government. Next year marks
half-way through the parlia-
mentary term. So far, the presi-
dent has lacked the confidence
to seek an outright win through
a snap election. Meanwhile, he
has inexplicably picked a quarrel
with Suriname by giving a
Brazilian company mining rights
in the disputed New River tri-
It s not clear that the full impli-
cations of October s Shanique
Myrie ruling have yet sunk in.
Immigration officers can keep
Caribbean visitors out only in
exceptional situations. There
must be strong and specific
reasons, stated in writing, with
an appeal procedure. And free
movement within the Caricom
single market now covers a
crowd of people---certified
domestic workers, for example,
or anyone with two CAPE pass-
es. The Jamaica Gleaner last
week sent a team of journalists
to Port-of-Spain. They liked
what they found: a warm wel-
come, politeness and profes-
sionalism, and a scatter of "staff
wanted" notices on Frederick
Some are, some aren t. The
opposition has a majority---six
of the 11 MPs. It is now more
than a year since they tabled a
no-confidence motion, in
December 2012. The Speaker
has still not found time for it.
The opposition have asked the
courts to rule that they have a
right to a debate. The govern-
ment hold that the judiciary
cannot trespass on parliament s
affairs. This month, the high
court heard arguments from
both sides; T&T s Douglas
Mendes led the opposition s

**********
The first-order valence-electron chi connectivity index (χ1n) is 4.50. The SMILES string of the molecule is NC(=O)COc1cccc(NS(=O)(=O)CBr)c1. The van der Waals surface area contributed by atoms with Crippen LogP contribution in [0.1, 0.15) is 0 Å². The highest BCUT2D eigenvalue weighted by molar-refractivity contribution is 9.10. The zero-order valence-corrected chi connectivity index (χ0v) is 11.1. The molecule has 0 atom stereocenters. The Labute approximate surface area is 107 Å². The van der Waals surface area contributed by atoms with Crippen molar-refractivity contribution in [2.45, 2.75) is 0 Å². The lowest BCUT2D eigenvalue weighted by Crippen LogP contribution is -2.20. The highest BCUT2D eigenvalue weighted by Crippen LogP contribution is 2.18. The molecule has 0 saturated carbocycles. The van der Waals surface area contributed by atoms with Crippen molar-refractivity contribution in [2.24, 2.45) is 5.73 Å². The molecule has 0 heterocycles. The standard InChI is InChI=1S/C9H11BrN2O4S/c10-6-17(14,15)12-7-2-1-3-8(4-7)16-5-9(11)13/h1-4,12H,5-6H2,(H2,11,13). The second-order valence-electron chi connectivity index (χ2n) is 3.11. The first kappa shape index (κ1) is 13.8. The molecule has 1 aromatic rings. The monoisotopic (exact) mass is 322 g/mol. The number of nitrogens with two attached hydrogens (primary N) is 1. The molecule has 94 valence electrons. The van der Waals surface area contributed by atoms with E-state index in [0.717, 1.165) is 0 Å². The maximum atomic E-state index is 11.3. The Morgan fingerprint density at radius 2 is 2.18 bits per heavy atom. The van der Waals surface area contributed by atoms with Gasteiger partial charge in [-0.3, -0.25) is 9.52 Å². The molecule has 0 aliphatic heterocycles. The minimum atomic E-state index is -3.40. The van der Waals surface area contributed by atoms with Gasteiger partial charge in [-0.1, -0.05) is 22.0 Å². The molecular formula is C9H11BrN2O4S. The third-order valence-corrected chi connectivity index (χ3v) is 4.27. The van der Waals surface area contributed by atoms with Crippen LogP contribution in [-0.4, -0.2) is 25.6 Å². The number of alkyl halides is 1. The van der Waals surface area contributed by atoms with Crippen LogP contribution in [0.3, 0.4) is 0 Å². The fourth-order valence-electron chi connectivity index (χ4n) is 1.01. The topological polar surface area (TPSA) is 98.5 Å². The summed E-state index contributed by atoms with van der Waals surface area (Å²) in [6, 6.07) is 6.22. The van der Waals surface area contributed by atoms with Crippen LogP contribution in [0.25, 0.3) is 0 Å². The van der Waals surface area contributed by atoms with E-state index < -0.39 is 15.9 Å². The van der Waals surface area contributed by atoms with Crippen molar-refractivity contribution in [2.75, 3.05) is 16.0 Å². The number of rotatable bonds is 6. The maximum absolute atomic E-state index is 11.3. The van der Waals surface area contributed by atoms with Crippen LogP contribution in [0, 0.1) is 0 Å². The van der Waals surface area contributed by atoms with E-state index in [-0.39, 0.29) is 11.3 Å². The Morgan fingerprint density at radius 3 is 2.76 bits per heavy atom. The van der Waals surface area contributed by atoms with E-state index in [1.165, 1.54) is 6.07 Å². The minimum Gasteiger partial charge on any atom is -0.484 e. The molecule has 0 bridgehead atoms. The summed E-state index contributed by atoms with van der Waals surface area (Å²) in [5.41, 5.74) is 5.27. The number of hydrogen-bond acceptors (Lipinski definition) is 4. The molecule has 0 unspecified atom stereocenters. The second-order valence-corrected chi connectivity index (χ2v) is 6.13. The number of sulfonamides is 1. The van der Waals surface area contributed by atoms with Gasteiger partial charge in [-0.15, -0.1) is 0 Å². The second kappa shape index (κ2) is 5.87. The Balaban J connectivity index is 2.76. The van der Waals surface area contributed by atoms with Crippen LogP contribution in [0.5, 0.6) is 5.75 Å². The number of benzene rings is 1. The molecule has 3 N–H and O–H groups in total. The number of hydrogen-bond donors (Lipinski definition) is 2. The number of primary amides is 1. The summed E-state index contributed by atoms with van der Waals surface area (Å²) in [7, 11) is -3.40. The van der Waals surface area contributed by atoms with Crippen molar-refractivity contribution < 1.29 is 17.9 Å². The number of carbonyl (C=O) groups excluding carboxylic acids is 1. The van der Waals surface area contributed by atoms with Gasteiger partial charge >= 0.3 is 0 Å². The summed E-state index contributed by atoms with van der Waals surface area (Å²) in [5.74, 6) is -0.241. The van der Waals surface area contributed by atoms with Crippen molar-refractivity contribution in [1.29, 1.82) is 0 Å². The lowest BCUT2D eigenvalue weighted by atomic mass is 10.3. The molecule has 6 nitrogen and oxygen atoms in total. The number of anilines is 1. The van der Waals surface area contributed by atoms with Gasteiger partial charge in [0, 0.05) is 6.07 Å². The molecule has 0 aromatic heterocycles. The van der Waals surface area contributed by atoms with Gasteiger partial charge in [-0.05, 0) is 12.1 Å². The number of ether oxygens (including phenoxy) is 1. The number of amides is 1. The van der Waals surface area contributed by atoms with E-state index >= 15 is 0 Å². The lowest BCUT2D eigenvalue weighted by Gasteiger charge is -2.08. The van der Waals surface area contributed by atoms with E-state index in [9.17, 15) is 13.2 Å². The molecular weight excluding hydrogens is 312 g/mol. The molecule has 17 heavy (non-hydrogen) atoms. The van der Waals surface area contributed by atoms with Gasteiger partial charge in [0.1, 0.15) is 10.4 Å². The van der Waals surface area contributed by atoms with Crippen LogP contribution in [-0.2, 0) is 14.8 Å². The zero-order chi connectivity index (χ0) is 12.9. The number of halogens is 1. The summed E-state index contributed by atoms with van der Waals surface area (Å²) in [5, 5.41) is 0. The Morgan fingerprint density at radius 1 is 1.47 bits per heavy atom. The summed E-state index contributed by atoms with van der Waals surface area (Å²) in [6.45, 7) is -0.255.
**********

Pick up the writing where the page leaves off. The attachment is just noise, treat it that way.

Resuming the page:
legal team. An election must be
held by early 2015. Stand by for
a snap poll next year.
B fly ?
Antigua s election is due by
June at the very latest. Most
expect it much sooner. Lester
Bird s Antigua Labour Party
deservedly lost office in 2004,
plagued by faction fights and
corruption scandals. Lester and
his Daddy, Vere Bird Senior, had
held power with one short
break since 1951.
In 2012, the ALP dumped the
ageing Lester Bird. Gaston
Browne is the new-ish party
leader. But rumours are that a
loyal band will try to put Bird
back after the poll. If he does
ride again, he will find some of
his pre-2004 squabbles still
unresolved. Antigua is still
locked in an unequal fight with
the US over internet gambling.
Natalia Querard has still not
been compensated for her Half
Moon hotel, which was closed
after Hurricane Luis in 1995 and
compulsorily acquired by the
government after a long-run-
ning legal dispute. The island s
electricity supply system
remains the subject of complex
legal wrangles and technical dif-
But first the election has to
happen. And voting arrange-
ments, as always in Antigua, are
hotly disputed. The ALP is
resisting attempts to re-jig the
outdated constituency bound-
aries; last time round, the
biggest constituencies had more
than four times as many voters
as the smallest. It also fears a
new voters list; the existing roll
dates back ten years. In both
disputes, the ALP lost the first
round in the high court, but
wants to appeal. With voting
due within months, life could
LESSONS LEARNED ALONG THE WAY
Guns, gold, coke, Birds, migration...here's a medley of questions for New Year
SEVEN BIG QUESTIONS FOR 2014